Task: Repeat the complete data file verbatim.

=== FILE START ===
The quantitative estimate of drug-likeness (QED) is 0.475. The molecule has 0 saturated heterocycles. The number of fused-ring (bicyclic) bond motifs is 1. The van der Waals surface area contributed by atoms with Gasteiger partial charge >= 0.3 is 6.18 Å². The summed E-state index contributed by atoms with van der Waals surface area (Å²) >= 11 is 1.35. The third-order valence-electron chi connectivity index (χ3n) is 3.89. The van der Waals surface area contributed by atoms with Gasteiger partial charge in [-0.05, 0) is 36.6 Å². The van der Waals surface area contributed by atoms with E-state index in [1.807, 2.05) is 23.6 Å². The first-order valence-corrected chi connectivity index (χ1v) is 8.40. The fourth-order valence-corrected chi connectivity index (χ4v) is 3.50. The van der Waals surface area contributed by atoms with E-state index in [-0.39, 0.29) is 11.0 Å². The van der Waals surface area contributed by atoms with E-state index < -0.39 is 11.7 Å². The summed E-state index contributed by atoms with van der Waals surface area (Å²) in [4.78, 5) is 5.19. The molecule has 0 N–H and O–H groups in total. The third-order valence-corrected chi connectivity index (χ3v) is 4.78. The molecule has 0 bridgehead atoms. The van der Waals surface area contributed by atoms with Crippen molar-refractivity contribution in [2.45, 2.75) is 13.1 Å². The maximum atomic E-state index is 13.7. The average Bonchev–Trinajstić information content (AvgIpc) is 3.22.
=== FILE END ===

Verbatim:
The quantitative estimate of drug-likeness (QED) is 0.475. The molecule has 0 saturated heterocycles. The number of fused-ring (bicyclic) bond motifs is 1. The van der Waals surface area contributed by atoms with Gasteiger partial charge >= 0.3 is 6.18 Å². The summed E-state index contributed by atoms with van der Waals surface area (Å²) >= 11 is 1.35. The third-order valence-electron chi connectivity index (χ3n) is 3.89. The van der Waals surface area contributed by atoms with Gasteiger partial charge in [-0.05, 0) is 36.6 Å². The van der Waals surface area contributed by atoms with E-state index in [1.807, 2.05) is 23.6 Å². The first-order valence-corrected chi connectivity index (χ1v) is 8.40. The fourth-order valence-corrected chi connectivity index (χ4v) is 3.50. The van der Waals surface area contributed by atoms with E-state index in [-0.39, 0.29) is 11.0 Å². The van der Waals surface area contributed by atoms with E-state index < -0.39 is 11.7 Å². The summed E-state index contributed by atoms with van der Waals surface area (Å²) in [4.78, 5) is 5.19. The molecule has 0 N–H and O–H groups in total. The third-order valence-corrected chi connectivity index (χ3v) is 4.78. The molecule has 0 bridgehead atoms. The van der Waals surface area contributed by atoms with Crippen molar-refractivity contribution in [2.45, 2.75) is 13.1 Å². The maximum atomic E-state index is 13.7. The average Bonchev–Trinajstić information content (AvgIpc) is 3.22.